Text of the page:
If you can’t afford lobster dinners on a regular basis, you probably want to avoid dating the town snob. The same holds true for tutors: Know your budget. With the sheer abundance of tutoring options out there, chances are good that you will be able to find one you can afford. Should you go through a company to select your tutor, ask if they have different levels that they offer. For example, Bell Curves tutors can either be classified as Professional, Premium or Elite level, depending a number of factors including, student success and feedback, and how long they have been teaching the test. When deciding which level of tutor is right for you, there are other things to take into account which maybe be more important than price. For example, if you are just beginning your prep and have longer than 2 months before your test, chances are good that you do not need a Premium or Elite level tutor. On the other hand, if you have worked with any tutors in the past, or have a score that is above 85% on any section or below 30% on any section with less than 6 weeks before your test, tutors with more experience might be a better fit for you.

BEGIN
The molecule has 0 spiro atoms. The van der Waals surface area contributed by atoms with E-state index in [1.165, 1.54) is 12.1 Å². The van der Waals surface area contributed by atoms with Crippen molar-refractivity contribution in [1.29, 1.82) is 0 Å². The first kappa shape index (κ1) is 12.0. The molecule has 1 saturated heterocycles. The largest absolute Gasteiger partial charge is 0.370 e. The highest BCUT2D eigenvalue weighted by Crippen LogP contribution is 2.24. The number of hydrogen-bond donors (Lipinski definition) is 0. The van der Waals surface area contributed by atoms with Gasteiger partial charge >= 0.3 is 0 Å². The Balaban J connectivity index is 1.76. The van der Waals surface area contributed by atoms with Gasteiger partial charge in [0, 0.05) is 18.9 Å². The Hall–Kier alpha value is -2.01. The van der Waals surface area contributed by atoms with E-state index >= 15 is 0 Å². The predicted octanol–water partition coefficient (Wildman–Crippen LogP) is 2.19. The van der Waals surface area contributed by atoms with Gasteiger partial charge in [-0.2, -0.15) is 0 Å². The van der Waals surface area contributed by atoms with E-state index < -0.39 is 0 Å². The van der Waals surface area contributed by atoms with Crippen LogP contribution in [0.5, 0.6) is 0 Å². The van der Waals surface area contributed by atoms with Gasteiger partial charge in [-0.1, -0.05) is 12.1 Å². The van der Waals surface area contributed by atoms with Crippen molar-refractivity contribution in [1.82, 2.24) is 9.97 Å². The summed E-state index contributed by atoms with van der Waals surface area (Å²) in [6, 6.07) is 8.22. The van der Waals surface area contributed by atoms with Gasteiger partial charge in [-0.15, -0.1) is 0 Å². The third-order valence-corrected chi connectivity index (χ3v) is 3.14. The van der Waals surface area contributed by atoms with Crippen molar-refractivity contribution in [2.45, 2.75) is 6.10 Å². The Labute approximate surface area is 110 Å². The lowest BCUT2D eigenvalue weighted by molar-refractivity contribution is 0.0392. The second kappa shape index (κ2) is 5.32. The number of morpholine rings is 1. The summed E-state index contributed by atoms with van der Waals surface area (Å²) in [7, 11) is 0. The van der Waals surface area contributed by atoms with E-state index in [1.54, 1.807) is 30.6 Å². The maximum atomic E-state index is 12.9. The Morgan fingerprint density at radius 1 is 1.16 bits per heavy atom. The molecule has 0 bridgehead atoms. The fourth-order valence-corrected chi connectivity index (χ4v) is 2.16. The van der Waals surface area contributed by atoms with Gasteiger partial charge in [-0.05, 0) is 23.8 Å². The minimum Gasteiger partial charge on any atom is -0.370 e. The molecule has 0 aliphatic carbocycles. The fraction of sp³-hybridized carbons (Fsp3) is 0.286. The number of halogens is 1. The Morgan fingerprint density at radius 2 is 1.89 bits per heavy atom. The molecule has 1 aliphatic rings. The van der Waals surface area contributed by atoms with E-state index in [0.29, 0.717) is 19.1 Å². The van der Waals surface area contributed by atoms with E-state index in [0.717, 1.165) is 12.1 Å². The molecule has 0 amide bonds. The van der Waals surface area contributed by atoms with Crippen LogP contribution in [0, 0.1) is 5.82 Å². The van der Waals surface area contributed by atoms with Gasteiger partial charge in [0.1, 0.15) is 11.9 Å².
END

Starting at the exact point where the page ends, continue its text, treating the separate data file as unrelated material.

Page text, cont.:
6. Do you offer any tutoring packages?
Many tutors and companies will offer package rates as you increase the number of hours you either purchase in advance or commit to. Make sure you discuss this option before starting out. Also ask what the policy is on switching packages as you go along. Some companies will allow you to “jump up” a package if it becomes obvious that you will need more time than you originally purchased. For example, if you purchased a 12-hour package at $90/hour, some companies will allow you to switch to a 24 hour package at $80/hour and retroactively charge you the lower rate for the hours you already completed. Make sure you know your options!